THL Toolbox > Fieldwork > Digital Ethnography
Contributor(s): David Germano
These are guidelines for final production of publications that draw upon fieldwork and historical research on places and communities.
The first step upon return is to create an online Worksite dedicated to the project in question. THL's worksites provide a standard set of tools for communication, archiving resources, and collaborative authoring. A worksite provides a central online site where materials can be stored, plans can be maintained and revised, emails to the working group archived, and much more. Contact THL (thdl virginia.edu - put the @ sign where the space is) to request such a worksite be created for your project.
Fieldwork usually involves notes taken in the fields, which are often done in bound notebooks.
Field notes are perhaps best stored in Wikis, where they can be easily privately archived, or even published, but be easily modified by the scholar. If there is no time or desire to enter the data as text in the Wikis, they can also be easily PDFed, and stored in the Resources section of the Worksite and organized by subdirectors as makes sense.
Ultimately, of course, any scholarly project will involve substantial essays that formally address various topics.
Formal essays are best marked up in XML for formal publication. XML is a way of preparing the text for Web publication which enables powerful searching, flexible display, and much else. XML has various ways of being implemented using "DTDs" or "schema" which are essentially toolkits that define the types of things you want to mark up - say a title, or personal names, and so forth. THL uses the international standard for humanities text, which is called TEI, or Text Encoding Initiative. THL tends to use Oxygen as its commercial XML Editor of choice, since UVa provides a site license for local use. However, there is a variety of commercial and free alternatives.
The problem with XML is workflow, since most scholars do not have XML editors and are only familiar with the use of word processors, such as Microsoft Word. Thus THL has created a clumsy but viable system for scholars to use Microsoft word in a particular way to create word processing documents that THL staff can efficiently transform into XML documents. It basically works by THL staff having taken TEI markup, and defined "styles" in Word which correspond to individual markup items. Thus the scholarly only needs to learn how to apply styles in Word, and then THL staff use a Visual Basic macro to convert those styles into XML markup.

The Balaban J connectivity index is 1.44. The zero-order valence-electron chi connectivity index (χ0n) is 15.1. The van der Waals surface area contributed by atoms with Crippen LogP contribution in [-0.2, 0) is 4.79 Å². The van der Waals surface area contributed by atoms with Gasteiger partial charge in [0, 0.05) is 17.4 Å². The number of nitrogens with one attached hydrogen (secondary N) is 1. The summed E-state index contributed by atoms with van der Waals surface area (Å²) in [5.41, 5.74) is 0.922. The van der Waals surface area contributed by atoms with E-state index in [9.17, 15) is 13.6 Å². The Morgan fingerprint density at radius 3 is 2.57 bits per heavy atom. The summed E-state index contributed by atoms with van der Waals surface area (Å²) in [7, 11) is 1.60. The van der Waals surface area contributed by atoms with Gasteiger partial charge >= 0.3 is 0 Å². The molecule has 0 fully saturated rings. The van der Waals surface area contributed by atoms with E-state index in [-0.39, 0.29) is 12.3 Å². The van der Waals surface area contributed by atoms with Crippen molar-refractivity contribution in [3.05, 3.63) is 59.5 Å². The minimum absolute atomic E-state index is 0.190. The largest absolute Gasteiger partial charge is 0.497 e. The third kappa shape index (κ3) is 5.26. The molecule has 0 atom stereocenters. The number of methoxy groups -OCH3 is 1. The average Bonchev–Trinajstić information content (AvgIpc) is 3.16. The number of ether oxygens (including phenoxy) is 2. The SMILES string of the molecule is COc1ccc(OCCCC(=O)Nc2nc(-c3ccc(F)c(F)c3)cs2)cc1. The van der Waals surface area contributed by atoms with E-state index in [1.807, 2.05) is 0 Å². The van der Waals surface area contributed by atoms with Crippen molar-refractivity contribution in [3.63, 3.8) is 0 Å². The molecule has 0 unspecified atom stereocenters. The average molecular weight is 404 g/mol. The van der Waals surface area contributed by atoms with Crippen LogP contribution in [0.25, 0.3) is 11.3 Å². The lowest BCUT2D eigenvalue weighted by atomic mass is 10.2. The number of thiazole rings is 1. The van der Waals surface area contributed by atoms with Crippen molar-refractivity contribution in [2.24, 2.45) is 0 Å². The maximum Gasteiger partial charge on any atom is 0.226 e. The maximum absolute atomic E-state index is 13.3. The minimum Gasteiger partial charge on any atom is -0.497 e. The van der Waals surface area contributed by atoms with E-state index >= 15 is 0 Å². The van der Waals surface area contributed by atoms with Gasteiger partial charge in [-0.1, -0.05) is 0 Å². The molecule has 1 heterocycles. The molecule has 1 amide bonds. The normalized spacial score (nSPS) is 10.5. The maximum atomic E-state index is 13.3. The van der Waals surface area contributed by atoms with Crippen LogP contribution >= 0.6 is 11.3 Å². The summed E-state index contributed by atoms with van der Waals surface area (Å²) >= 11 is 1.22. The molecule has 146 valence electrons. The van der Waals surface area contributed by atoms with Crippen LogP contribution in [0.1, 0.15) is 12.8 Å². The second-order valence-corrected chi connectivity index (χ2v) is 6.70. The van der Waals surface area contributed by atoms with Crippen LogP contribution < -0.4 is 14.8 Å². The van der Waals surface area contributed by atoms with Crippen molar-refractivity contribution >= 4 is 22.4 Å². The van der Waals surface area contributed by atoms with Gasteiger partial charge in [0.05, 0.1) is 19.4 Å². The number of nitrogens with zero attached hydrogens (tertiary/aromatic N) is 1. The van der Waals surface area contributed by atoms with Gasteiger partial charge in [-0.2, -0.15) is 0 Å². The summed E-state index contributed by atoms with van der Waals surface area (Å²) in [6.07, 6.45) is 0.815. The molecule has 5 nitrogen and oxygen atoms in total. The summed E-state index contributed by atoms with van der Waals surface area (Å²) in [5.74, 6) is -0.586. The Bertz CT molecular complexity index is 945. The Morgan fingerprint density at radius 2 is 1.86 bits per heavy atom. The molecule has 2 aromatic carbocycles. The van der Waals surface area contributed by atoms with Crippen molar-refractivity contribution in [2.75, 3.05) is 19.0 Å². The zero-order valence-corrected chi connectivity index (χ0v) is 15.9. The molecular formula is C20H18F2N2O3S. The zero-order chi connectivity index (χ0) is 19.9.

The actual end presentation of such XML-marked up essays is done through "XSLT stylesheets" which interpret the markup into a visual presentation for the web (i.e. make titles appear bold face, and so forth). The best example of this in THL is in the Journal of the International Association for Tibetan Studies (www.jiats.org). There you can see the basic features of the THL essay publication system, which includes hyperlinked table of contents, hyperlinked footnotes, and interactive glossary of terminology.
On the horizon, THL is now working on the dynamic connection of specific terms in the essays to reference resources, such as our Dictionary, Place Dictionary, Bibliographies, and more. The basic idea is that wherever, say, a place name occurs, it would be automatically linked to the entry for that place in the Place Dictionary. In addition, we are working on integrating the essay publication system with the media management system so that media with their metadata (captions, dates, etc.) are automatically pulled in for attractive and integrated display within the essay at the point where they are cited. The image, or audio-video, should appear within the essay, whether than the user being pulled away to some other web page devoted to images, while ussers should be able to easily proceed from the image, or audio-video to both consulting the full descriptive data about the media object, and to request that other such media objects (with the same theme, or from the same place, etc.) to shown to them.
Fieldwork usually involves at least photographic documentation of places, people, and the landscape, and often involves audio and video recordigns.